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Velvet Heartbeat

Velvet Heartbeat is a small Kiwi vegan handbag business taking on the world.




A lifelong vegetarian, Suzie Eggleton had been looking for beautiful, durable alternatives to leather handbags for years. A costume designer by trade, in 2017 she started making her own vegan accessories from her home studio.

Now her Auckland-based business Velvet Heartbeat sells beautifully finished handbags, wallets and pouches to customers all over the world, among other ethically sourced products.

At AMI we like to shine a light on New Zealanders who go out of their way to do the kind thing, and we love the work Suzie does to help protect Mother Earth.


Vegan handbags in New Zealand

“I was searching for vegan alternatives to the cute leather bags that I'd seen on the market,” says Suzie. “What I was finding was cheaply-made, fast fashion items that would wear out very quickly. It would be really disappointing, and I knew that I could do better.”

All of Suzie’s products are made with innovative, cruelty-free materials sourced from the same suppliers that work with high-fashion ethical fashion brands like Stella McCartney. Not only do they make use of waste products, but they create jobs for people.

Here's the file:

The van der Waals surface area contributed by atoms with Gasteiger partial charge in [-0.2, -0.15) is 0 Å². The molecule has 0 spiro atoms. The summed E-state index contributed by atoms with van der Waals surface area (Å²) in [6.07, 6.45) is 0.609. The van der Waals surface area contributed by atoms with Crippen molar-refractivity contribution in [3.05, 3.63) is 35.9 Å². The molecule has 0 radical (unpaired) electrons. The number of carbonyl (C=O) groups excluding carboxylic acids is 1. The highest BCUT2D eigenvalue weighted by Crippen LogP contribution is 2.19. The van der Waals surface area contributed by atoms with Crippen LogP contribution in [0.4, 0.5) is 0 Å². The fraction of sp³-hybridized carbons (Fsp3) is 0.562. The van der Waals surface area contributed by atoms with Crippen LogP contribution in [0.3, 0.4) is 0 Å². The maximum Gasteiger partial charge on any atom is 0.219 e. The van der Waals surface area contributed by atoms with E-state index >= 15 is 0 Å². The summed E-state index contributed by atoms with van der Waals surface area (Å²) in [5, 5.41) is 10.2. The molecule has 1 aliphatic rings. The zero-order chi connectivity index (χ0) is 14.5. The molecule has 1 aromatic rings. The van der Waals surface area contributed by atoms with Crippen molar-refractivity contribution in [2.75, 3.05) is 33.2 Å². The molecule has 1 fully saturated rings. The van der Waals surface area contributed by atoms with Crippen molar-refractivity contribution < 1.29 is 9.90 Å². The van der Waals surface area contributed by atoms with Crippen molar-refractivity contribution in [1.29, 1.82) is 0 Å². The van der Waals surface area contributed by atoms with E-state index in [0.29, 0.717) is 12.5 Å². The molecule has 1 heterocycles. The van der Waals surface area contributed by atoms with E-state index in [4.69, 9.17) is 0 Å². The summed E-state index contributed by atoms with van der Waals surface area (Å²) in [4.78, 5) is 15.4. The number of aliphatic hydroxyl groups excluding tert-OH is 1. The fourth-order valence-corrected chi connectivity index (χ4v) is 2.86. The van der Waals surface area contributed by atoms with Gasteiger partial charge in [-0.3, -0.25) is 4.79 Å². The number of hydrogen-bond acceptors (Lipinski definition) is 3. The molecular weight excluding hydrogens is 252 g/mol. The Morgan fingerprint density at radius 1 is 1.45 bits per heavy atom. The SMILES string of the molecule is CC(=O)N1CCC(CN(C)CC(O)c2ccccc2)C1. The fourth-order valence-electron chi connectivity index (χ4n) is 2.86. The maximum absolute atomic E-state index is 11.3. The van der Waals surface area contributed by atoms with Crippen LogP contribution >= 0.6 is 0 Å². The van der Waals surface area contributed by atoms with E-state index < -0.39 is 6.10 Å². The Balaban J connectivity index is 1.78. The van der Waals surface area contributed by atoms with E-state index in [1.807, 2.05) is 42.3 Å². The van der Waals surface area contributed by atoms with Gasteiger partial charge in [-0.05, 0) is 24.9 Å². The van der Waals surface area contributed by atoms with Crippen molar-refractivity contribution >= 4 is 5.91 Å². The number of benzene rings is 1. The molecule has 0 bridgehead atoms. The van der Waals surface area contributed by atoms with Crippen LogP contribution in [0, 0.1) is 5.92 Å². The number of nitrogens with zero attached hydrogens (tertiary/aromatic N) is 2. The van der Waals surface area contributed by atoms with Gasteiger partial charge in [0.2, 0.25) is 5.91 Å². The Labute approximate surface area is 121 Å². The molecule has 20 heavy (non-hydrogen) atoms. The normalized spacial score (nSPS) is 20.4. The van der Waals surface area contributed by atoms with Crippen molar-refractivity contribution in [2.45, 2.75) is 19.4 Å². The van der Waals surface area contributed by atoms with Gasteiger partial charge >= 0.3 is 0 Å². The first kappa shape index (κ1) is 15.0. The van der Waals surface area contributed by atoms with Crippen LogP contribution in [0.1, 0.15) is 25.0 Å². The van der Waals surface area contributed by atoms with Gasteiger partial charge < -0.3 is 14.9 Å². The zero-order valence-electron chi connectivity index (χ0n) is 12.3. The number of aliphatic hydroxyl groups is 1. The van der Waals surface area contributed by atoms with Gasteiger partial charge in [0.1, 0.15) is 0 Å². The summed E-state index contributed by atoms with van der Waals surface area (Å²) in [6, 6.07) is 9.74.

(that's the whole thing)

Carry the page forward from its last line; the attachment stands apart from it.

“I started off with Pinatex, which is made from the leaves of the pineapple plant. Farmers used to just burn it, but now they sell it to turn it into a fabric, which is better for the environment and gives them an additional income stream. Another one is cactus leather made from the prickly pear cactus, which comes from Mexico. And the last one I've got is apple leather, made from the leftover pulp and skins from apple juice production.”


Suzie and cat in studio

Beyond vegan leather

These vegan leathers are just the beginning for Suzie, who is always looking for the next exciting fabric, to keep her line at the forefront of the ethical fashion movement. She cares deeply about the environment, animals and human welfare.

Suzie aims to make products that can last a lifetime and will happily repair a strap that needs some love, rather than see someone buy a new bag. Each bag is made by hand and takes about two hours to complete, from cutting the fabric to attaching the recycled coffee bag lining, adding a zip and decorative studs and attaching a strap.

“I'd like to think the lifespan of one of my bags is a lifetime,” she says. “Quite often, if you use a bag every day, the strap might wear out and that's understandable. So I'm happy to replace that. In terms of the construction, I really stand by my construction. They are sturdy bags and they're not gonna fall apart.”


Suzie cutting fabric in studio

The fast fashion problem

Suzie says that despite New Zealand’s reputation for being a clean, green environment, there is plenty of room to do better, as individuals and as businesses. Fast fashion is a particular problem, in her opinion, and more of an issue than many people realise. It’s something we can all work on together.

“Fast fashion is not just a $7 t-shirt, it’s accessories that go into the landfill after one season,” she says.

“About 100 million kilos of fabric ends up in landfill each year. It’s the equivalent of every New Zealander throwing away 145 medium men's sized t-shirts a year.”

Suzie is doing her bit to turn that around, one bag at a time.